May LAS Newsletter

Congratulations to the Otis graduating class of 2017!   Soon they will sit in their commencement robes, half listen to words of wisdom by celebrated speakers and await their walk across a stage to receive their degrees, to be followed by cheers and well-deserved hugs from friends, faculty and proud family.

As we applaud our successful graduates, we want to take a moment to applaud the successes of our distinguished LAS faculty.

Food for the Gods.  Associate Professor Ysamur M. Flores received a grant from the Creative Work Fund for the Colleagues at the Alliance for California Traditional Arts where, as a Master Artist, he is mentoring the preparation of ceremonial meals for Orisha practitioners.    On April 20, 2017, Flores made a presentation entitled Supermarkets of the Divine which was part of the WLAC-UCLA Global Speaker Series on Global Popular Culture.

At Play with Clay.  Professor Joan Takayama-Ogawa, ceramic artist, curated a clay exhibition which explored the theme, “A Sense of Place and Play” for the Scripps 73rd Ceramic Annual, the longest running clay show in America, at the Ruth Chandler Williamson Gallery.  The 9 artists featured in the Annual include Chris Antemann, Jeff Oestreich, Diego Romero, Red Weldon Sandlin, Porntip Sangvanich, Michael Sherrill, Anna Silver, Mara Superior and Ehren Tool.  “I sought ceramic heroes and ‘sheroes’ from across the United States who are masters in their fields,” said Takayama-Ogawa who added, “These artists and educators are making ceramic history.”  The exhibition opened January 21, 2017 and ran through April 9, 2017.

Canary in a Coal Mine.  Joan Takayama-Ogawa’s art was featured in an exhibition called ‘Climate Change’ at the American Museum of Ceramic Art where she presented ‘abstract figurative white coral reef sculptures and white lighting installations calling for the reversal of global warming’.  The Joan Takayama-Ogawa: Climate Change exhibit was on view from January 14 through April 2, 2017. (Images courtesy Joan Takayama-Ogawa)

 Climate and Political Instability. After watching a video of the destruction in Aleppo, Syria, Lecturer Sam Stier penned a Los Angeles Times Op-Ed piece in which he examined the inextricable links between ‘natural systems and human events’ where environment and climate are connected to both the causes and the ruins left by armed struggles.

The Right Stuff. They Promised Her the Moon, a play by Lecturer Laurel Ollstein about ‘astronette’ Jerrie Cobb, one of America’s first 13 female astronauts who prepared for the Mercury 7 1960 launch but who were left behind in favor of male astronauts, opens at the St. Clements Theater in New York on May 12, 2017. (Image courtesy Laurel Ollstein)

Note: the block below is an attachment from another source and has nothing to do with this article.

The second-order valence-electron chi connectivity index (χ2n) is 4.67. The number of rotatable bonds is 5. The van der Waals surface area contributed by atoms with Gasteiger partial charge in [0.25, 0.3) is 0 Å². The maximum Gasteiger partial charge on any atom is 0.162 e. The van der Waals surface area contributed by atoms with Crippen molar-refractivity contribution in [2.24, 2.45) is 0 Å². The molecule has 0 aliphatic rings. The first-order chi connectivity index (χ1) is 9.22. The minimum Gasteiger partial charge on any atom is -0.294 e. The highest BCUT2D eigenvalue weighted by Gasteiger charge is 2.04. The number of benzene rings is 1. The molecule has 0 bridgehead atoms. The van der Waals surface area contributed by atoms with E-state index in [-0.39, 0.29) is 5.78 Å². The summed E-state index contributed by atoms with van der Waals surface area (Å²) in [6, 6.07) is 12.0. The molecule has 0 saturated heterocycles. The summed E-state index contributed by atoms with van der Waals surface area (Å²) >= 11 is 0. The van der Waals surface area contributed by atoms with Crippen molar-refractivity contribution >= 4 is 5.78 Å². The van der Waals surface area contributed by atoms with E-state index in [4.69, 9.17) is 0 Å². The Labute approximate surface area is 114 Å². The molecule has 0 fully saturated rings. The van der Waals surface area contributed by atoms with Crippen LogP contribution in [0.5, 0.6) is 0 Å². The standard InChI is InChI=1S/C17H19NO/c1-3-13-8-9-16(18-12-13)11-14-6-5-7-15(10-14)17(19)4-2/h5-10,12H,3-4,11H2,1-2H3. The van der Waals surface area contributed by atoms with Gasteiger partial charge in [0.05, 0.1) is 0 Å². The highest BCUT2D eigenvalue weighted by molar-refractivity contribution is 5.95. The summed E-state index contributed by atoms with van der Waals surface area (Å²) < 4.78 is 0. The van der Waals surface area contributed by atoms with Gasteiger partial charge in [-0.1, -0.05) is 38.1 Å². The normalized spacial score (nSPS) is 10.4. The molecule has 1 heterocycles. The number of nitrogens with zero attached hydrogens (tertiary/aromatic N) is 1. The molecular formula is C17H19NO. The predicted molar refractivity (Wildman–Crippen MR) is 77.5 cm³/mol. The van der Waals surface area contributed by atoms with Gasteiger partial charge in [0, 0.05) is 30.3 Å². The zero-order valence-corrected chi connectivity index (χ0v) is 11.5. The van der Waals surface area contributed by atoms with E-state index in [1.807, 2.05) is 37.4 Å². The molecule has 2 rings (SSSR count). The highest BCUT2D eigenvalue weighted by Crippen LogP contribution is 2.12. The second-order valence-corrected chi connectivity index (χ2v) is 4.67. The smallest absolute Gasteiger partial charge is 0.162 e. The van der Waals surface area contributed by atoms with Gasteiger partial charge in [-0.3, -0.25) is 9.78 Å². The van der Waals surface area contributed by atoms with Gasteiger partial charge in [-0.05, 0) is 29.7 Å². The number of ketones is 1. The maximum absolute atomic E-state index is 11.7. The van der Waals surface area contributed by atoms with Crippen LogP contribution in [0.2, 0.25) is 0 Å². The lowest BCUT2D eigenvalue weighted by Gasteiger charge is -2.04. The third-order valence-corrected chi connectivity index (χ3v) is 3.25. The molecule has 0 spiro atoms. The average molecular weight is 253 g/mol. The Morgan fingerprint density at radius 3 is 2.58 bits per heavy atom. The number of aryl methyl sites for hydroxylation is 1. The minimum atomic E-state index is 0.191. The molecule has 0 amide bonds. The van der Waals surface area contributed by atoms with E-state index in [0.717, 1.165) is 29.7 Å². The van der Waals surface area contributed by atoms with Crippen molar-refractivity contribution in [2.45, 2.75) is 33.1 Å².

Food Politics.  Adjunct Assistant Professor Claudia Hernandez delivered a lecture, Understanding Latina/o  Traditional Medicine & the Role of Botánicas in Immigrant Access to Health to the Psychology Department, UCLA February 1, 2017.  Then on April 1, 2017, she was guest lecturer on Botánicas: History, Health & Community at an Educator’s Workshop, From Botánicas to Obamacare: Health and Healing Traditions of Latin America, at the Latin American Institute, UCLA.   Coming up in June, Hernandez will present Latina/o Produce Trucks: Health, Culture & Community Well‐Being for a conference on Migrating Food Cultures: Engaging Pacific Perspectives on Food & Agriculture hosted by the Agriculture Agriculture, Food and Human Values Society, Occidental College, Los Angeles.

Media that Matters.  The United States Holocaust Memorial Museum in Washington, DC sent a crew to videotape Adjunct Assistant Professor Perri Chasin and her Social Change Through Media students for a short film which the USHMM presented at their annual Los Angeles Benefit Dinner held at the Beverly Hilton Hotel on March 2, 2017 where Chasin was recognized as an Inspiring Educator by the Museum for her work addressing media and propaganda. (Image courtesy Perri Chasin)

Hooray for Hollywood.  On February 2, 2017,  Perri Chasin produced a Movies that Matter Special Screening of the film Loving , the story of the real life couple who were the plaintiffs in the 1967 U.S. Supreme Court decision which invalidated state laws prohibiting interracial marriage with CAIL Mentor Faculty Judy Arthur and which featured the film’s Associate Producer, Oge Egbuonu, as their special guest for the Q & A following the film.   Then, on April 18, 2017, Chasin produced the Movies that Matter Special Screening of the film Hidden Figures, the untold story of three African-American women who rose through the ranks at NASA and were vital to the success of America’s space program in the segregated south of the 1960’s with Arthur which featured Kimberly Quinn, one of the film’s stars who also was a Producer of the film, as the special guest for the Q & A following the screening. (Images courtesy Perri Chasin)

We at LAS wish everyone a wonderful summer! 

See you in the fall!

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